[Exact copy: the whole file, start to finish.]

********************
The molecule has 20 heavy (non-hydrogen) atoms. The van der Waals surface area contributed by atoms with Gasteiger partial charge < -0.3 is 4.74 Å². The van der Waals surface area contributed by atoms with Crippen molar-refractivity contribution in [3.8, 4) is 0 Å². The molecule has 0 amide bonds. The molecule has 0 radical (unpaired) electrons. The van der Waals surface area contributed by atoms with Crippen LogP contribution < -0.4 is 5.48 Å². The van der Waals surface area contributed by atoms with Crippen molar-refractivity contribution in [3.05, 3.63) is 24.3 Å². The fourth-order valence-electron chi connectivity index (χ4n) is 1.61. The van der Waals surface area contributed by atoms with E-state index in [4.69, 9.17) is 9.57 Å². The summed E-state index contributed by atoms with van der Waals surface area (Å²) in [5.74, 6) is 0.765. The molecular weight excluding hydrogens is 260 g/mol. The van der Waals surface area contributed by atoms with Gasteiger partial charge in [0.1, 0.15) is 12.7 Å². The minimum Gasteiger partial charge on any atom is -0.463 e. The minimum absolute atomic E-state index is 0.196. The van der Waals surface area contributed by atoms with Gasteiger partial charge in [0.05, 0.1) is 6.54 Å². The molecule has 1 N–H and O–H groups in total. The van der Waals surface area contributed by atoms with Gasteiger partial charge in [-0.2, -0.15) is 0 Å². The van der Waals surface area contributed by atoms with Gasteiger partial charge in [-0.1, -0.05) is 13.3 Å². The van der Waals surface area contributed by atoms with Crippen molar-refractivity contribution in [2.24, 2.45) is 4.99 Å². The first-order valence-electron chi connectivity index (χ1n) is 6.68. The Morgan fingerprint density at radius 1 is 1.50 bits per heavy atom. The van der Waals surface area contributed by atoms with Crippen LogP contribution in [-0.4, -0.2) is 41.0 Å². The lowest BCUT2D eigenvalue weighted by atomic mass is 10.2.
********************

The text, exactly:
The molecule has 20 heavy (non-hydrogen) atoms. The van der Waals surface area contributed by atoms with Gasteiger partial charge < -0.3 is 4.74 Å². The van der Waals surface area contributed by atoms with Crippen molar-refractivity contribution in [3.8, 4) is 0 Å². The molecule has 0 amide bonds. The molecule has 0 radical (unpaired) electrons. The van der Waals surface area contributed by atoms with Crippen LogP contribution < -0.4 is 5.48 Å². The van der Waals surface area contributed by atoms with Crippen molar-refractivity contribution in [3.05, 3.63) is 24.3 Å². The fourth-order valence-electron chi connectivity index (χ4n) is 1.61. The van der Waals surface area contributed by atoms with E-state index in [4.69, 9.17) is 9.57 Å². The summed E-state index contributed by atoms with van der Waals surface area (Å²) in [5.74, 6) is 0.765. The molecular weight excluding hydrogens is 260 g/mol. The van der Waals surface area contributed by atoms with Gasteiger partial charge in [0.1, 0.15) is 12.7 Å². The minimum Gasteiger partial charge on any atom is -0.463 e. The minimum absolute atomic E-state index is 0.196. The van der Waals surface area contributed by atoms with Gasteiger partial charge in [0.05, 0.1) is 6.54 Å². The molecule has 1 N–H and O–H groups in total. The van der Waals surface area contributed by atoms with Gasteiger partial charge in [-0.2, -0.15) is 0 Å². The van der Waals surface area contributed by atoms with Gasteiger partial charge in [-0.1, -0.05) is 13.3 Å². The van der Waals surface area contributed by atoms with Crippen molar-refractivity contribution in [2.24, 2.45) is 4.99 Å². The first-order valence-electron chi connectivity index (χ1n) is 6.68. The Morgan fingerprint density at radius 1 is 1.50 bits per heavy atom. The van der Waals surface area contributed by atoms with Crippen LogP contribution in [-0.4, -0.2) is 41.0 Å². The lowest BCUT2D eigenvalue weighted by atomic mass is 10.2.